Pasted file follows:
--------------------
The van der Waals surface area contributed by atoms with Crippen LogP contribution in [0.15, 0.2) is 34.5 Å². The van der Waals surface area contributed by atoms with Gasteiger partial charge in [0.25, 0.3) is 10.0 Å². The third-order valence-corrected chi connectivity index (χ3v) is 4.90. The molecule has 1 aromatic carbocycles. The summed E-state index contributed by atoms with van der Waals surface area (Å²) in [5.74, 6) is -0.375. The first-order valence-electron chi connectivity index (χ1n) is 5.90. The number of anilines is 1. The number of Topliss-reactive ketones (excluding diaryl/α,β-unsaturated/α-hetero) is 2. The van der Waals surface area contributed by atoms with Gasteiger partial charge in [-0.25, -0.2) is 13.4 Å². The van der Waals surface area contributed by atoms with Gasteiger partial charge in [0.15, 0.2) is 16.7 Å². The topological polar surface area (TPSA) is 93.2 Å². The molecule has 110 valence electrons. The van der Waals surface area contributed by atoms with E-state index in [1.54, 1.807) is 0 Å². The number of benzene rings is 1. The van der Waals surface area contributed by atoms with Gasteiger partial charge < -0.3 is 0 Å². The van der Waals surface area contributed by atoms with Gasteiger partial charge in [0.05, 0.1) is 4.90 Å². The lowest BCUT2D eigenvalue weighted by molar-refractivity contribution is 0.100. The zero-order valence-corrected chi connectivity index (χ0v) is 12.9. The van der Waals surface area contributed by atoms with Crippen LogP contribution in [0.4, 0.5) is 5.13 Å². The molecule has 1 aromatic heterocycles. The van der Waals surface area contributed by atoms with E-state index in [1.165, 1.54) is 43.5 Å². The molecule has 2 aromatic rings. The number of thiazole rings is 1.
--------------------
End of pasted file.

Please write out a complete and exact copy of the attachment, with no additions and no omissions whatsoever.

The van der Waals surface area contributed by atoms with Crippen LogP contribution in [0.15, 0.2) is 34.5 Å². The van der Waals surface area contributed by atoms with Gasteiger partial charge in [0.25, 0.3) is 10.0 Å². The third-order valence-corrected chi connectivity index (χ3v) is 4.90. The molecule has 1 aromatic carbocycles. The summed E-state index contributed by atoms with van der Waals surface area (Å²) in [5.74, 6) is -0.375. The first-order valence-electron chi connectivity index (χ1n) is 5.90. The number of anilines is 1. The number of Topliss-reactive ketones (excluding diaryl/α,β-unsaturated/α-hetero) is 2. The van der Waals surface area contributed by atoms with Gasteiger partial charge in [-0.25, -0.2) is 13.4 Å². The van der Waals surface area contributed by atoms with Gasteiger partial charge in [0.15, 0.2) is 16.7 Å². The topological polar surface area (TPSA) is 93.2 Å². The molecule has 110 valence electrons. The van der Waals surface area contributed by atoms with E-state index in [1.54, 1.807) is 0 Å². The number of benzene rings is 1. The van der Waals surface area contributed by atoms with Gasteiger partial charge < -0.3 is 0 Å². The van der Waals surface area contributed by atoms with Gasteiger partial charge in [0.05, 0.1) is 4.90 Å². The lowest BCUT2D eigenvalue weighted by molar-refractivity contribution is 0.100. The zero-order valence-corrected chi connectivity index (χ0v) is 12.9. The van der Waals surface area contributed by atoms with Crippen LogP contribution in [0.4, 0.5) is 5.13 Å². The molecule has 1 aromatic heterocycles. The van der Waals surface area contributed by atoms with E-state index in [1.165, 1.54) is 43.5 Å². The molecule has 2 aromatic rings. The number of thiazole rings is 1.